This will pop up a box to create a new document; by default it will place it in the Research folder, but you can select any location you want and it will be remembered. (Before doing this you can create in the binder any new folders you might want to use to file these.) The selected text (or the first so many characters of it) will be the default title, which you can leave or change as you wish. Create the document and it will open (I think in a Quick Reference window by default, by it’s governed by your selection in Preferences:Navigation “Open newly created Scrivener links in…”). Use cmd-V to paste the text you selected earlier, then close the document. A link back to the original document from which you took the text is automatically created in the new document’s reference panel (viewable in the inspector).

This will also link the text in the original document to the newly created document (that’s really what you’re doing here; I’m just hijacking it for your purposes, if you will). If you don’t find that useful, you can use Edit>Unlink to remove it; it won’t affect the link back in your new document. I’d suggest running through all your source text and creating all the new documents you want this way and then, with all the original text loaded as a Scrivenings session, select it all and choose unlink to remove them all at once. (Though obviously don’t use this if you have some Scrivener links or hyperlinks that you want to keep!)

You can use the auto-generate synopsis to copy the text from the documents created into their respective synopses. Once you’ve created them all, just select them all in the binder and then choose Document>Auto-Generate Synopses. You could alternatively just paste the text into the synopsis initially, if you want it there and don’t care about having it in the document. When you run through the steps above to create the link and create the new document, before you paste the copied text hit ctrl-opt-cmd-I (i, not l) to open the synopsis and then just paste your text into there. (If you’re into doing everything all keyboard like me, you can hit ctrl-opt-cmd-I twice to put your cursor there, too, and then you can just hit cmd-v and skip the mouse entirely!)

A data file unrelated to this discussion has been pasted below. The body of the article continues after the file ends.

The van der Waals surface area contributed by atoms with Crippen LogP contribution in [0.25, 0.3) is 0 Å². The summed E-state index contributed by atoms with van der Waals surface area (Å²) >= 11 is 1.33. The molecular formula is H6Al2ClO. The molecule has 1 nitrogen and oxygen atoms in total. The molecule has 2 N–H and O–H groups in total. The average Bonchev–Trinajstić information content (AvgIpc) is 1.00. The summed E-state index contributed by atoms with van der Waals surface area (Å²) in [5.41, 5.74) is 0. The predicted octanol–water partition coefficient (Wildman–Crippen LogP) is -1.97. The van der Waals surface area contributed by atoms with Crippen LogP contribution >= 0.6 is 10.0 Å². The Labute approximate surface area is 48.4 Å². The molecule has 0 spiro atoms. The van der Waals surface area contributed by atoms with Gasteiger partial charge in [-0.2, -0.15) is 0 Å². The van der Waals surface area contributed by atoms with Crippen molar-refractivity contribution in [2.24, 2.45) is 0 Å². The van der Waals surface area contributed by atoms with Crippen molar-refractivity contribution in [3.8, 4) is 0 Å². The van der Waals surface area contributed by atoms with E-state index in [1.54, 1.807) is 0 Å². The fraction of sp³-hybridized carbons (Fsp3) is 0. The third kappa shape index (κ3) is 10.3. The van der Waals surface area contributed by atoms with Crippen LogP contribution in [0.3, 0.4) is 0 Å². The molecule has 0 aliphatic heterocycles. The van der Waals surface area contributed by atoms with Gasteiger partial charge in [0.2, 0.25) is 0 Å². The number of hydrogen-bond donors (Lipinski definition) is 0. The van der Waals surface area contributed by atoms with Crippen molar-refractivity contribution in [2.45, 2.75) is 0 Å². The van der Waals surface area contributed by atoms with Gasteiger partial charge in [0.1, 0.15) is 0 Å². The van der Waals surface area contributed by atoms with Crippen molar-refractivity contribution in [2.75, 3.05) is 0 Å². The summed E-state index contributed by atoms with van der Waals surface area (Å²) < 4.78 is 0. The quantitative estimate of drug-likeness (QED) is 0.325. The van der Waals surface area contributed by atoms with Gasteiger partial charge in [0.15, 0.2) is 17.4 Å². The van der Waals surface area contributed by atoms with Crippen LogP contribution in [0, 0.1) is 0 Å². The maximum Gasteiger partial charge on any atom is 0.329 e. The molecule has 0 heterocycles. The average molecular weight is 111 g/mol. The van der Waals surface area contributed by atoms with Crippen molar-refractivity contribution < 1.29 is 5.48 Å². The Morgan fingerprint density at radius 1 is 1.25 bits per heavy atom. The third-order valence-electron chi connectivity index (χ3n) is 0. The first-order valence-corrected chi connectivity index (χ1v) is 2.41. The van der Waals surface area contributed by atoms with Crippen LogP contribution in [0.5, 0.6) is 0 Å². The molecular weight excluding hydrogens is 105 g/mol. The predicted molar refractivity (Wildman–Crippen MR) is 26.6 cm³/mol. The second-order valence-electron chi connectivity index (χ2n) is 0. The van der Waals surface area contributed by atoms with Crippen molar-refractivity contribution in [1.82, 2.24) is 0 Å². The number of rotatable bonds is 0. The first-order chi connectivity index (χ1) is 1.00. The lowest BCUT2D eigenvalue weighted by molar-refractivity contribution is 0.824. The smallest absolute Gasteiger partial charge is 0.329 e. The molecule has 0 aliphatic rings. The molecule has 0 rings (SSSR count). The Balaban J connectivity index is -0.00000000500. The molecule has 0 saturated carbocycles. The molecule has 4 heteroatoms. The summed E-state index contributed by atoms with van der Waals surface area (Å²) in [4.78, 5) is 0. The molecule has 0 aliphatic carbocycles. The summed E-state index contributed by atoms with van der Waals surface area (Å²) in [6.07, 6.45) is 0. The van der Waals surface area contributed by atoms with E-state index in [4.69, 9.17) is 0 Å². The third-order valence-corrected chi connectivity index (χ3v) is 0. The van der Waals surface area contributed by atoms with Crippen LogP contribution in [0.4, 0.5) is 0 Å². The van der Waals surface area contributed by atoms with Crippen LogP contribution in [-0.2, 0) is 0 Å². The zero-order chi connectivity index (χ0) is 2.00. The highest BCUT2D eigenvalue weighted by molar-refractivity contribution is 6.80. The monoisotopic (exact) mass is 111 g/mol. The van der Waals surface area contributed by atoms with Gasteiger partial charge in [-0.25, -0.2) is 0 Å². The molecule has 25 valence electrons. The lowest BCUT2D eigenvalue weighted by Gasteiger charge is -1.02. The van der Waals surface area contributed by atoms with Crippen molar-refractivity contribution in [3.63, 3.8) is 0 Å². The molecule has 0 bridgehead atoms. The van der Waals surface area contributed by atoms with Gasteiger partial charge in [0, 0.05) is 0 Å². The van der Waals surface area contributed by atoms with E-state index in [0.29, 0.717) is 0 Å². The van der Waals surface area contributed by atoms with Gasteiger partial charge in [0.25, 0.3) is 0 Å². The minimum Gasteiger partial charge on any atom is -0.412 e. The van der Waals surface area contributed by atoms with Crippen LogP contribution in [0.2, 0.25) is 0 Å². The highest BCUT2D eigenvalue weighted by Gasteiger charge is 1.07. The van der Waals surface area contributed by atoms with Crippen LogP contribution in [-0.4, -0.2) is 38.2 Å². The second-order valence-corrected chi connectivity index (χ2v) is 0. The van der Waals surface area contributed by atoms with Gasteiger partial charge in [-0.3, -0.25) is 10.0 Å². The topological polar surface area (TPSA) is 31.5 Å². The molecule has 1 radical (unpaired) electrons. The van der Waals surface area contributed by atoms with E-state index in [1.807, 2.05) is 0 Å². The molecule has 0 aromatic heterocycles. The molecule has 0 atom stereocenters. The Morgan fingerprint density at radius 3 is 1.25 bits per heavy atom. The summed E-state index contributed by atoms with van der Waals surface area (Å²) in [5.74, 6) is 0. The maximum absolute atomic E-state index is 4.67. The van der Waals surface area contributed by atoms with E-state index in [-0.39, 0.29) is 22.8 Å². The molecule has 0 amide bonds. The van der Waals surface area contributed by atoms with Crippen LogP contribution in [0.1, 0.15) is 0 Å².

You can combine this with writing your own synopsis or labels, etc, to provide the other contextual information.

Since this still only can link you to the whole document and not to the specific text within it, you might then combine it with another method to make the text easy to find in that document. You could obviously just run a search in the document (cmd-f) for the topic word and that might be sufficient. It will highlight all instances of the word and jump you to the first one and then you can use cmd-g to hop to the next, etc.

You could also use a highlight color to mark up the text; it would be easy to find when scrolling then, and you can even rename the colors (so instead of “green” it could be “Maggie”) or add your own. Find by Formatting allows you to search for highlighted text of a specific colors, so this might be a useful feature at some point too.

Creating an inspector comment at each instance of your topic in context could help too–they’ll all appear in the inspector together, and can be used as bookmarks to jump to the text to which they’re linked. You can color code them for easy visual identification and could add your own tag words to them in case you want to run a search for them later (e.g. Find by Formatting, comments containing “MAGGIE”).

Finally, you could create a text bookmark (cmd-shift-B) which would show up in View>Text Bookmarks when the document is loaded; clicking it will jump you to that portion of the text. You can title these by just typing in the annotation after the asterisk. Again, these aren’t accessible as links when the document isn’t open, so you can’t use them to jump straight to the text from a different document, but if you’re referencing these sections frequently it might be helpful.

All right, I’m being dragged out to a restaurant kicking and screaming, so I guess I should go. :wink: Let me know if that helps!

Oh, my friend! Hope you had a delightful meal.
Thanks for all of this.
I’m going to print it out today, study it, and do it.
Thanks again for the tutorial!!
L.